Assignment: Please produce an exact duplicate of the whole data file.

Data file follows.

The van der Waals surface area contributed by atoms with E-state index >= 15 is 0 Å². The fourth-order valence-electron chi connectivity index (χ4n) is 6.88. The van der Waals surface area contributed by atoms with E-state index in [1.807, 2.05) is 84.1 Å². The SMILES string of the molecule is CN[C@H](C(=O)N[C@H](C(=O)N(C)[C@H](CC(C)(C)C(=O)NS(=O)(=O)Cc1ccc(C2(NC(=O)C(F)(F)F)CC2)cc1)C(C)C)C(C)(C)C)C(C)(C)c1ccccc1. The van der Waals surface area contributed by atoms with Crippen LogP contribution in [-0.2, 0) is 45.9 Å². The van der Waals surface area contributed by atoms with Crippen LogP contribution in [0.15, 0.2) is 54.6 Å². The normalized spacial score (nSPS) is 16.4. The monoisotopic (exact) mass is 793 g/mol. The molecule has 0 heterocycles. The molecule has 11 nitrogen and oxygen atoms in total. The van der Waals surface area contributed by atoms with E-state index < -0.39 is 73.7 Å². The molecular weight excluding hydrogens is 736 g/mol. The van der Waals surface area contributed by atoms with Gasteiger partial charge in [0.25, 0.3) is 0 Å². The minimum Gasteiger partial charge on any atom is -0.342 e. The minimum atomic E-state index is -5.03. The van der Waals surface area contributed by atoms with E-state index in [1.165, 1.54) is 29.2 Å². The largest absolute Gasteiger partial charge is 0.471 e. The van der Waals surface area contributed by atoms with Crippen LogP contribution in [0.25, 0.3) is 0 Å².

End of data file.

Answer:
The van der Waals surface area contributed by atoms with E-state index >= 15 is 0 Å². The fourth-order valence-electron chi connectivity index (χ4n) is 6.88. The van der Waals surface area contributed by atoms with E-state index in [1.807, 2.05) is 84.1 Å². The SMILES string of the molecule is CN[C@H](C(=O)N[C@H](C(=O)N(C)[C@H](CC(C)(C)C(=O)NS(=O)(=O)Cc1ccc(C2(NC(=O)C(F)(F)F)CC2)cc1)C(C)C)C(C)(C)C)C(C)(C)c1ccccc1. The van der Waals surface area contributed by atoms with Crippen LogP contribution in [-0.2, 0) is 45.9 Å². The van der Waals surface area contributed by atoms with Crippen LogP contribution in [0.15, 0.2) is 54.6 Å². The normalized spacial score (nSPS) is 16.4. The monoisotopic (exact) mass is 793 g/mol. The molecule has 0 heterocycles. The molecule has 11 nitrogen and oxygen atoms in total. The van der Waals surface area contributed by atoms with E-state index < -0.39 is 73.7 Å². The molecular weight excluding hydrogens is 736 g/mol. The van der Waals surface area contributed by atoms with Gasteiger partial charge in [0.25, 0.3) is 0 Å². The minimum Gasteiger partial charge on any atom is -0.342 e. The minimum atomic E-state index is -5.03. The van der Waals surface area contributed by atoms with E-state index in [1.165, 1.54) is 29.2 Å². The largest absolute Gasteiger partial charge is 0.471 e. The van der Waals surface area contributed by atoms with Crippen LogP contribution in [0.25, 0.3) is 0 Å².